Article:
Review: VR Shinecon Headset – Save your money and go with Google Carboard
We put the VR Shinecon headset to test, and unfortunately, we didn’t get the results we were hoping for.
Virtual reality headsets seem to be the new hot tech these days. Most devices, like the Google Cardboard, Samsung Gear VR and others use a mobile phone to create the VR effect. Almost every mainstream device also offers a way to interact with what you are doing on-screen, be it just to center the image or to play a game. We were sent a VR Shinecon headset to see how the secondary market is for these devices, I think it is time for them to go back to the drawing board.
The VR Shinecon, as a physical device, isn’t a bad product. The actual lens-piece is sturdy and is built to hold almost any current phone on the market. I tried using a Note 4 and a Nexus 5, both worked without any flaw. The visor also has an open port on both sides, so you can actually plug-in a power cord while you are messing around with the VR unit as well. The soft foam padding on makes the headset sit comfortable on the user’s face and the elastic band doesn’t apply much pressure to the head or face.
I was absolutely hyped to actually get this device up and running once I installed the right software. This is where the turd started circling the drain, unfortunately. The device came with lots of lovely colorful printed material that was all in Chinese, which wouldn’t have been a major issue, but the software was also in Chinese.
After installing the software, I had no idea what I had just installed, and continued to be oblivious of it until quite a bit of time later. As it would turn out, the software is simply a media player that will display the video in the format for it to give you a VR feel to it.
“I had to wave my head around like I was Ray Charles to even try to find the picture.”
The major issue with the VR Shinecon headset is that it lacks even the most basic ability to use on-screen selection or centering with the device. That means that if you wanted to watch a video on the headset, you would have to try to open the headset (ideally while still wearing it), try to shove your fingers into the device without opening it too far, and finally tap on the display to try to center it as best as possible.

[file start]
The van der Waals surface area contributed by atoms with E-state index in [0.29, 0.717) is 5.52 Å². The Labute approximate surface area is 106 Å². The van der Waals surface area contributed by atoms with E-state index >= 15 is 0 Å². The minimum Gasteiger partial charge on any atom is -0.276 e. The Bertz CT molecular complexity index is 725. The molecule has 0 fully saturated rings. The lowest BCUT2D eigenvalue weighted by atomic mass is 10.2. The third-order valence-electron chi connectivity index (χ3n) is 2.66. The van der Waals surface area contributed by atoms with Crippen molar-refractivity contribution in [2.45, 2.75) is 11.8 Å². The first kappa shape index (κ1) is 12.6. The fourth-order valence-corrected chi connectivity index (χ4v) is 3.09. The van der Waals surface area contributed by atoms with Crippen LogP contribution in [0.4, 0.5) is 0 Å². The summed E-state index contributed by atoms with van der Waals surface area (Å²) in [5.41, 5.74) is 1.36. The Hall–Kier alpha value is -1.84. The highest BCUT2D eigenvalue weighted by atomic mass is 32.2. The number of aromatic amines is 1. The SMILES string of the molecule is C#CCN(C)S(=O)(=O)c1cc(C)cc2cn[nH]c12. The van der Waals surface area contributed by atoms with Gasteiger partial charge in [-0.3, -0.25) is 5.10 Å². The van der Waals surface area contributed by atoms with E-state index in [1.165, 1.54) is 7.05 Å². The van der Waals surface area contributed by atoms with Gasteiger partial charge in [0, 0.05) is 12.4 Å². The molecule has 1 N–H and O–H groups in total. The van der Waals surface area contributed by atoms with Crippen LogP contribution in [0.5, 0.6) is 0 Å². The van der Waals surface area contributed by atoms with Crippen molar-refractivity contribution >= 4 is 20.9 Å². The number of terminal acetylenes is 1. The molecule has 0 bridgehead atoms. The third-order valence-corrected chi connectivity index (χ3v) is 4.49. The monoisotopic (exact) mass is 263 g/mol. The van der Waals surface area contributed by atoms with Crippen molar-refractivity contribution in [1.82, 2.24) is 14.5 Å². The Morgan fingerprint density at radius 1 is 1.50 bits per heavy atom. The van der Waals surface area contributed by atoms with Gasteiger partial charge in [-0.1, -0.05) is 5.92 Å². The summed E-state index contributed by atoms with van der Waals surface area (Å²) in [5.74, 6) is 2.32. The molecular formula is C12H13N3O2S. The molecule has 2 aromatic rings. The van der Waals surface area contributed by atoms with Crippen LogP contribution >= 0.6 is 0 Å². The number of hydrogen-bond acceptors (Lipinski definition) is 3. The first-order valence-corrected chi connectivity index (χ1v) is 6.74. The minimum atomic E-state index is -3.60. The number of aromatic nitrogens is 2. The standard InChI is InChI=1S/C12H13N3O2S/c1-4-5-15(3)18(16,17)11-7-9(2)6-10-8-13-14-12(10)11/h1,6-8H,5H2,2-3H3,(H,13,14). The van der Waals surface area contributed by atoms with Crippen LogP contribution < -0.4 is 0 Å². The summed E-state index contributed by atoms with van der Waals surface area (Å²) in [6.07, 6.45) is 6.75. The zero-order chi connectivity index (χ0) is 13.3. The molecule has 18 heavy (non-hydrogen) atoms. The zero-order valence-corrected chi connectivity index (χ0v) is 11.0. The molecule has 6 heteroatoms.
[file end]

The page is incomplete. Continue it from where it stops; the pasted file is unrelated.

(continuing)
There are some apps that do allow you to select options by centering a cursor on the screen but even that is a pain in the ass when the centering is off. Best case scenario, I ended up having to turn my head slightly to get the full effect. Worst case scenario, I had to wave my head around like I was Ray Charles to even try to find the picture. On the Cardboard, the is a little magnetic button on the top. Easy.
There are suggestions on the Amazon page for the VR Shinecon headset that include buying magnets and sticking them into the device, but I’m not going to mess around with that. It almost seems as if they put all the time and effort into developing a nice headset, only to realize that they forgot to include user controls as well. Then they released the device hoping no one would notice. Well, I did and it is booty. I was also able to use a Bluetooth controller in certain situations, but it wasn’t 100% reliable.
“It almost seems as if they put all the time and effort into developing a nice headset, only to realize that they forgot to include user controls as well.”
As this is a review, I can’t say I recommend the VR Shinecon headset. If you had the tools laying around to get things working correctly, it is a passable device, but this tech is supposed to be entry-level. I don’t think that everyone that would drop $30 on this has a $40 Bluetooth controller hanging out, I wouldn’t expect them to. Do yourself a favor and get yourself a Google Cardboard variant instead, at least they’ve but time into making sure their devices actually work easily.
All in all, if you wanted to watch Youtube videos in a simulated theater environment, I guess this is your thing. If you want to actually use any of the cool VR apps out there that make the tech worthwhile… haha, not so much.